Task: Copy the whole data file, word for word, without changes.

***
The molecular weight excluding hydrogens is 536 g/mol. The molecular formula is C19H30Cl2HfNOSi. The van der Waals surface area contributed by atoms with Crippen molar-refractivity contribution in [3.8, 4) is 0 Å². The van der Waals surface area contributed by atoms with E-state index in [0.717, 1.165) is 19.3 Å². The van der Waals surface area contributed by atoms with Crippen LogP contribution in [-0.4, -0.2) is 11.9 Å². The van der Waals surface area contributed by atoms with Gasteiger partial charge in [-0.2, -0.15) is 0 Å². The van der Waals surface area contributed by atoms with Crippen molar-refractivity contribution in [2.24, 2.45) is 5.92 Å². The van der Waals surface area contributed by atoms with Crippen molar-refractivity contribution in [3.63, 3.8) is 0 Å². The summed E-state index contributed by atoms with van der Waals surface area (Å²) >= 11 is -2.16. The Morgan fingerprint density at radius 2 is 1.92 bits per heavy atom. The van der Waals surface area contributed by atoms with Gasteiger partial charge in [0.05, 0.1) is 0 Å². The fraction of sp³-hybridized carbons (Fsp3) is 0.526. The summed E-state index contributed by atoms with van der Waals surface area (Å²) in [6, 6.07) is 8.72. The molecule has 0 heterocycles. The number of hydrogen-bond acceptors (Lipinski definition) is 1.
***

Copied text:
The molecular weight excluding hydrogens is 536 g/mol. The molecular formula is C19H30Cl2HfNOSi. The van der Waals surface area contributed by atoms with Crippen molar-refractivity contribution in [3.8, 4) is 0 Å². The van der Waals surface area contributed by atoms with E-state index in [0.717, 1.165) is 19.3 Å². The van der Waals surface area contributed by atoms with Crippen LogP contribution in [-0.4, -0.2) is 11.9 Å². The van der Waals surface area contributed by atoms with Gasteiger partial charge in [-0.2, -0.15) is 0 Å². The van der Waals surface area contributed by atoms with Crippen molar-refractivity contribution in [2.24, 2.45) is 5.92 Å². The van der Waals surface area contributed by atoms with Crippen molar-refractivity contribution in [3.63, 3.8) is 0 Å². The summed E-state index contributed by atoms with van der Waals surface area (Å²) >= 11 is -2.16. The Morgan fingerprint density at radius 2 is 1.92 bits per heavy atom. The van der Waals surface area contributed by atoms with Gasteiger partial charge in [0.05, 0.1) is 0 Å². The fraction of sp³-hybridized carbons (Fsp3) is 0.526. The summed E-state index contributed by atoms with van der Waals surface area (Å²) in [6, 6.07) is 8.72. The molecule has 0 heterocycles. The number of hydrogen-bond acceptors (Lipinski definition) is 1.